The Vietnam-flagged ship traveled from the port of Jose, which serves PDVSA and Pequiven.
A Second cargo of 20,000 tons of Venezuelan methanol followed a similar route in November on the Sakura Advance tanker, which unloaded part in Houston from November 11 to 13 and another portion in the port of South Louisiana days later., according to Eikon data.
Italy’s Eni also produces methanol in Venezuela through Supermethanol, his joint venture in equal parts with Pequiven.
“Eni’s subsidiary has a stake in a methanol plant located in Venezuela and deals with the marketing of its production share following all applicable laws and regulations related to economic and financial sanctions, trade embargoes and similar laws,” he said. a spokesperson for Eni.
Pequiven and PDVSA have increased the export of petrochemicals and petroleum by-products that they are not as valuable as crude oil and that until recently had not been a priority, an analysis of internal data from the two companies showed.
US sanctions and warnings to traditional buyers of Venezuelan crude have drastically reduced PDVSA’s exports in recent years.
But shipments of petrochemicals and by-products are on the rise, including shipments of methanol, sulfur tablets, urea, natural gasoline, light virgin naphtha and petroleum coke, according to the data. This was confirmed by three people familiar with the matter, who declined to be identified for not being authorized to speak publicly.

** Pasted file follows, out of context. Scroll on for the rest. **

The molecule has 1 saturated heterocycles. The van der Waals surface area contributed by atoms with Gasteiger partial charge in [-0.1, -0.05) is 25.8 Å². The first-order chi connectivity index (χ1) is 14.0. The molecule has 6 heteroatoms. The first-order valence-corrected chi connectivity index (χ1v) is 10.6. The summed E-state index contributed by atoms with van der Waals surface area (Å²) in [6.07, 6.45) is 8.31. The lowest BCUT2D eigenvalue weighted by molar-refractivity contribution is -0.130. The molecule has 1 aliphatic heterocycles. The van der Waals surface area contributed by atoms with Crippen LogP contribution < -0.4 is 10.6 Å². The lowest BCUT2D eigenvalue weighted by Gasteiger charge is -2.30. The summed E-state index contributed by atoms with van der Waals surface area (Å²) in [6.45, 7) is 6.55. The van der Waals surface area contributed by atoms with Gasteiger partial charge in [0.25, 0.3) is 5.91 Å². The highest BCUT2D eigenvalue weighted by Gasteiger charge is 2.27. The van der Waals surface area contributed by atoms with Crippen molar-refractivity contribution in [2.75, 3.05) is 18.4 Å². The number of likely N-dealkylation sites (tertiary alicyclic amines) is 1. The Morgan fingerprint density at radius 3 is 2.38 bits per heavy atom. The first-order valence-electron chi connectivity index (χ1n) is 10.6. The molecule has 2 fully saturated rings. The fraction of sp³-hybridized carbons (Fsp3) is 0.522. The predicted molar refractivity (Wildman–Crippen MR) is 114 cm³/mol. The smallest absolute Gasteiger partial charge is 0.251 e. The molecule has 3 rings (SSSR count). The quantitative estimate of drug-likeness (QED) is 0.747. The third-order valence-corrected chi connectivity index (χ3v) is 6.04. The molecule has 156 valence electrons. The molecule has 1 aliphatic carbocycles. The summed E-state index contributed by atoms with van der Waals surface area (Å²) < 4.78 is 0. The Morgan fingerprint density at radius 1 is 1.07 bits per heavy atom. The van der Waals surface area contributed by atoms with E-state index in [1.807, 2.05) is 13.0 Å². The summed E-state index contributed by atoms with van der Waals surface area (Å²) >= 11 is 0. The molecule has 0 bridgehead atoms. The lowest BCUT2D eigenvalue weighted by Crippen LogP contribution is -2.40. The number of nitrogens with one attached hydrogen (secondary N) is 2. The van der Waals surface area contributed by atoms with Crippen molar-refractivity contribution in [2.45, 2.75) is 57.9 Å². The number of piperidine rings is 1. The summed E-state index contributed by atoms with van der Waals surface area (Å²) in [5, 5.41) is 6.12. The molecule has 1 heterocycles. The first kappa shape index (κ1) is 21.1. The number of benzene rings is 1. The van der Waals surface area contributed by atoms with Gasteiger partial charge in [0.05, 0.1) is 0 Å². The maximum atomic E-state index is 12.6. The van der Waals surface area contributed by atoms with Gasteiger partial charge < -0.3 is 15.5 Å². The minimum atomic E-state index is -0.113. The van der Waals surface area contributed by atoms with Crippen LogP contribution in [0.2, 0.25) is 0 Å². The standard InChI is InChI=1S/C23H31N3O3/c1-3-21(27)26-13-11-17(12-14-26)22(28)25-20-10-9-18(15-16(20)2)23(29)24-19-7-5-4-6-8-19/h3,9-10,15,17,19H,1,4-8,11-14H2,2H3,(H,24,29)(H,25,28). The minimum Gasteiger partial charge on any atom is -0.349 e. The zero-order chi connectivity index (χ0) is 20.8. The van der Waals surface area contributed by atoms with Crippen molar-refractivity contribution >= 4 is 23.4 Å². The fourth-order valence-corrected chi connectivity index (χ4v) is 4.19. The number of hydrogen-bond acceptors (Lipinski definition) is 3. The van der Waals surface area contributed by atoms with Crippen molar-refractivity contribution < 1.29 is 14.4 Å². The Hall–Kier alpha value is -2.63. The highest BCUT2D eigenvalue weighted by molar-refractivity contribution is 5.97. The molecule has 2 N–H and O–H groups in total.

Low prices offered to buyers of Venezuelan petrochemicals have boosted exports, generating revenue that has been partially used by some of Pequiven’s joint ventures to reopen and modernize production units, the people said.
A more reliable supply of natural gas from PDVSA to the Pequiven complexes has also helped boost petrochemical production. “All the plants are recovering because there are product sales,” said one of the people. “Even the United States is opening the doors”.
From January to October, PDVSA and Pequiven exported around 1.75 million tons of petrochemicals and by-products, leading trade this year to double the 1.03 million tons exported in all of 2020, according to internal data.
Methanol exports have ranged this year between 20,000 and 60,000 metric tons per month, mostly bound for the Netherlands, Spain, Japan and China, according to the data and the three people with knowledge of the matter.
Venezuelan methanol prices vary by destination. The ton was traded between $ 130 and $ 140 for delivery in December, one of the people said. Such amounts are well below market prices in the United States, which range from $ 450 to $ 690 per ton. Experts consider that the price difference responds to quality and delivery conditions, particularly freight costs.
By comparison, the equivalent of a ton of Venezuelan Merey heavy crude for delivery in November had a market price of about $ 395.
(With information from Reuters)